In the dust-covered hills of Los Angeles in 1887, a ranch west of the city was founded by Harvey Henderson Wilcox and his wife Daeida, which they called Hollywood. With the exploding phenomenon of film and brilliant pioneers like Louis B. Mayer and Jack Warner, the Hollywood Land sign became a symbol instead of a landmark.
We interviewed Mary Aloe (pandemic style) from her home in the Hollywood Hills. As an American film and television producer, she and her team often focus on true life stories whether, action, drama, comedy and faith based films. She is the owner of Aloe Entertainment based in Beverly Hills, California. We sat down with Mary to discuss her career path, films and working as a producer in the industry and the future of Hollywood. With 6 series and 34 features under her belt (producing and or financing 21 of them in the last 6 years alone) working with such stars such as Halle Berry, Michael Keaton, Stanley Tucci, Sean Penn, Jamie Foxx, Bruce Willis, Hillary Swank, Helena Bonham Carter, Sir Michael Caine, Charlize Theron, Shirley Maclaine, Jessica Lange, Susan Sarandon and Sharon Stone to name a few. Aloe is fast becoming one of the most prolific female independent film producers in the business.
How did you get involved in the film industry?
I attended USC but I dropped out to start actually working, but so did Bill Gates and many other super successful people - but I still recommend people get their college degree, I’m not anti-college—but I just went to work. My road was, I was head of publicity for a publishing firm and to get my authors on talk shows, I ended up packaging the entire shows; the front row guests, the guests on the stage and everything to make it a bestselling book. By the end of the first year of being the Director of Publicity, I had three offers for talk shows and off I went to New York to produce one at CBS. From there, I started doing news magazines and talk shows and investigative journalist shows. One of the exercises we had to do first thing in the morning was to find real-life stories, we each were assigned different territories of the US. I became sort of a life rights specialist. One of the things that I do—I tend to gravitate towards strong female leads—and they’re not always strong female leads, but a lot of them are real-life stories and inspiring as such. I got a call one day from a gentleman who used to give me tips on stories: “An Iranian princess was just smuggled to America because she fell in love with a U.S. Marine. It’s causing a national incident. Do you want to meet with him?” So, I grabbed a bag and went down to Mel’s Diner. [The Princess and the Marine] ended up being in one of the biggest bidding wars in history. Twelve studios and companies. It was a TV movie and done a little too fast because it should have been done better but I got an hour on Oprah for us and USA Today and Newsweek and everything. It was Columbia TriStar with good producers. That sort of began it but I knew I wanted to be in features.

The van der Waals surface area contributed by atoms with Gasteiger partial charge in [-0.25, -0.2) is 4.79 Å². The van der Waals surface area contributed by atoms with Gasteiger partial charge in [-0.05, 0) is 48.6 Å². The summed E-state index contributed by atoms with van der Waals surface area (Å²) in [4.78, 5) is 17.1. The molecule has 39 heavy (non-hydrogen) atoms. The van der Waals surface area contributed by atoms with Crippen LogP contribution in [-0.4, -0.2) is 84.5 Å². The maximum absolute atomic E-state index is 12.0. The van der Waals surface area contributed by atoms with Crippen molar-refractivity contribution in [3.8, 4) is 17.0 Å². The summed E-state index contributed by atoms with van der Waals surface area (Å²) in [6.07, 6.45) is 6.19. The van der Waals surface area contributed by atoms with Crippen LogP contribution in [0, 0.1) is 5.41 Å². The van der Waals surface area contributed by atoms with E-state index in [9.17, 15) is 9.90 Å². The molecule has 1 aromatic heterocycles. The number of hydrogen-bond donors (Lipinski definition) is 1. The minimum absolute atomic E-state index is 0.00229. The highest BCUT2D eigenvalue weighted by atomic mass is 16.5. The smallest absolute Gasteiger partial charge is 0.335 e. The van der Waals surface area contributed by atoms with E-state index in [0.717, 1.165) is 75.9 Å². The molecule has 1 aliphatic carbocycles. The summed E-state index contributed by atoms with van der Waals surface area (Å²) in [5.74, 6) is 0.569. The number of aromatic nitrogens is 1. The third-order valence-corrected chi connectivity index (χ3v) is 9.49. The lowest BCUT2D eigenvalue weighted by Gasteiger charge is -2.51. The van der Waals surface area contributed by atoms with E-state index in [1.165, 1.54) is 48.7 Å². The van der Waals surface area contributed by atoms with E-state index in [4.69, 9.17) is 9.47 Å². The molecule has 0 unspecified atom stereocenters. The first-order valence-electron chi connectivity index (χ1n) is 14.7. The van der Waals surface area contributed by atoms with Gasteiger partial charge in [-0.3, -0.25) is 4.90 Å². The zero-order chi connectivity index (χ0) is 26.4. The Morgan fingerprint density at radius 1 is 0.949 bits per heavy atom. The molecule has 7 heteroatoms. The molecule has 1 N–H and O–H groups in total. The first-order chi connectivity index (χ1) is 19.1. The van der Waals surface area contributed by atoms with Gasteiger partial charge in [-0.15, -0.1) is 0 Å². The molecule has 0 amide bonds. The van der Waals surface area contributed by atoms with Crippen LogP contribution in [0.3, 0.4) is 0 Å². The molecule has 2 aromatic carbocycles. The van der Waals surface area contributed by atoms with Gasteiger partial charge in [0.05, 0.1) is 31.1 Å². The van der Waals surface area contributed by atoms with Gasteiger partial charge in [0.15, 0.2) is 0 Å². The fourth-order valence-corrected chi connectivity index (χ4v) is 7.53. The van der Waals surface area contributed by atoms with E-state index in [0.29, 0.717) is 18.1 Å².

From there, I started working in all capacities. I got my butt kicked a lot and worked very long hours from 8:00 in the morning until 12:00 at night, learning the different aspects of being on set and being a producer. But I’m still learning though. The other turning point is, I’m sitting behind a poster that Bob Evans and his house wrote me: “To Mary—Luck is when preparation meets opportunity and you got it, kid—Robert.” In 2002, the Sundance Film Festival, a friend of mine said “Hey, you want to go? I’ve got a friend there who’s got a great house.” I saw The Kid That Stays in the Picture, which is really a catalyst, an inspiration—talk to fifty percent of producers, and even directors, we were inspired by that movie. I have a lot of movie posters now at the house and office as I’ve done a fair number of movies now, I can’t fit them all in, but this one hangs between some important movies that I’ve done. This is the one I didn’t produce, but it inspires me every day and the interesting circle of life is I had a really incredible script and package, and Bob still had his deal at Paramount all the way ‘till he passed…he had a big office there and kept it [the poster] since the seventies when he did Love Story and The Godfather and Bonnie and Clyde and Chinatown, and on and on. He was the guy. But what I got from the documentary, is he wanted to be the guy with a cigar. I wanted to be the girl with the cigar. I wanted to run the set but I knew running the set meant not being the dictator but being somebody that cared about everybody on set. Because it’s the domino effect. I left Sundance that year and I said “I know what I want to do.” And I really went full force producing and or financing 4 to 5 films a year. By the way, I want to say how grateful I am to have the best investment partners… women and men.
What films are you most proud of?
One that premiered at the Toronto Film Festival called Battle in Seattle…the WTO (World Trade Organization) Riots. It was so good and so important. In 1999 when Seattle became a war zone. It was everybody from activists to anarchists. Everybody came in for next to nothing to do the movie because politically they wanted to do it. Charlize Theron and Channing Tatum and Woody Harrelson and Michelle Rodriguez. We had a great cast. We had a standing ovation there. Unfortunately, our distributor went belly-up so we ended up with another distributor. Not enough people have seen it but I still get calls from colleges all the time and people around the world. Very proud of that.